If you’re using a single rewards card that pays just one point or cent per dollar spent on your purchases, it may be time to rethink your strategy. With three or four hand-picked cards in your wallet, you can save enough points and miles to relax in first class or lounge in a luxury hotel suite. If travel isn’t your thing — or you don’t want to spend time studying the ins and outs of price tags — you can still make hundreds of dollars in cash back each year by rotating your spending between credit cards that suit your spending habits.
Melissa Frank, recruiting director for an educational technology nonprofit, has nine cards. The Long Island, NY native delegates different purchases to different cards — all trips go on her Chase Sapphire Reserve Visa ($450 annual fee, for example). Her points have taken her to South Africa twice in business class, helped her father treat her to a rainforest adventure in Peru, and reduced the cost of countless trips across the US. paid full price for a flight out of pocket,” she says.
🎬📺 Free Movies and Free TV Shows! 🎭🎬
Whether you want to dabble in credit card rewards or dive deep, these five strategies will help you get more value from your points and miles. You can combine tactics to earn even bigger rewards. (Unless otherwise stated, the cards we recommend do not have an annual fee; for additional choices in different categories, visit The Best Reward Cards, 2019.)
Don’t worry that strategies to maximize rewards will lower your credit score. That won’t happen as long as you avoid a few common pitfalls. In fact, your credit score can go up.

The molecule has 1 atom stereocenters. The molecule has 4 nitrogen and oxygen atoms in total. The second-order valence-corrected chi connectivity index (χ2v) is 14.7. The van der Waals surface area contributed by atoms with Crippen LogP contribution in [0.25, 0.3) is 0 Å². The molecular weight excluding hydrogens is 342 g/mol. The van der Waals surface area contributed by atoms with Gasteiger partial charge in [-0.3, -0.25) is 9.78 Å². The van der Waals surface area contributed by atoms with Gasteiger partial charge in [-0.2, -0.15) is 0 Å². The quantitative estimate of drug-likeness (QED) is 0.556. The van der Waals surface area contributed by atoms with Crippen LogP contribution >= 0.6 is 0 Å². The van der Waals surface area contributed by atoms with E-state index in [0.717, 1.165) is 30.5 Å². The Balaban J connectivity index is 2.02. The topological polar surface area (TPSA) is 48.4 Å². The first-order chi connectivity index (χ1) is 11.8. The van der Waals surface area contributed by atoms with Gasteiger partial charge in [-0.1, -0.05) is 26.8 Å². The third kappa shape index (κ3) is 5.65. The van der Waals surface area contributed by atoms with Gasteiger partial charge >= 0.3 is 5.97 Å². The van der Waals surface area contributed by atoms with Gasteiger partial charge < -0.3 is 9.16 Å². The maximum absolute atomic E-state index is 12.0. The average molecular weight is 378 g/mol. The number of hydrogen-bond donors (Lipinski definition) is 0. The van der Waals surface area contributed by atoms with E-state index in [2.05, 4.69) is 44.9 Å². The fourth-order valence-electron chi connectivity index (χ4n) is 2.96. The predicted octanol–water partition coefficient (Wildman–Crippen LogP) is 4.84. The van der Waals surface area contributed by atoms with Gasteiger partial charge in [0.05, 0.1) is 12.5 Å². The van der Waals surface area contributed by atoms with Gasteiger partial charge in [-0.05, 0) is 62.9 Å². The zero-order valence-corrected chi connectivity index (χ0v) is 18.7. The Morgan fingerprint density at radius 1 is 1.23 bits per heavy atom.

1. Focus on cash back. Best if: You want easy and immediate returns, value total flexibility with your rewards, or don’t travel often.
Cashback may not have the panache of high-end travel rewards, but it’s simple, versatile and doesn’t lose value over time like loyalty points do. Of credit card users who say rewards are the feature they most look for in a credit card, 67% prefer cash back over points or other types of rewards, according to a report by CreditCards.com.
Miguel Suro, a Miami attorney, and his wife, Lily, split their expenses across three cards: Amazon Prime Rewards Visa Signature, 2% back on gas and 5% back on Amazon.com purchases; Citi Prestige Mastercard ($495), for five points per dollar spent on dining; and Chase Freedom Unlimited Visa, for 1.5% cash back on everything else. But he and Lily are rethinking the strategy because free cashback cards with generous rewards make more sense to them as new parents. “When you first read about travel hacking, you’re excited about the promises of amazing first-class travel around the world. But it takes a lot of time and energy to do research,” he says. “Now that we travel less and buy a lot of baby equipment, cashback is more attractive.”
The easiest method to increase your cash reward percentage is to rely on a single card earning more than 1% per dollar spent. Citi Double Cash Mastercard pays a flat fee of 2% on all purchases, just like the Fidelity Rewards Visa Signature (but you must deposit your rewards from the card into a Fidelity account). Other cards, such as the Capital One Quicksilver Visa, give back 1.5% on everything.
Then put one or two more cards on top with higher payback in categories where you spend the most, such as dining, groceries, or gas. Dining is a hot category right now, with several cards including the Uber Visa and Capital One Savor Rewards Mastercard ($95 annual fee, excluding the first year), earning 4% or more in restaurants.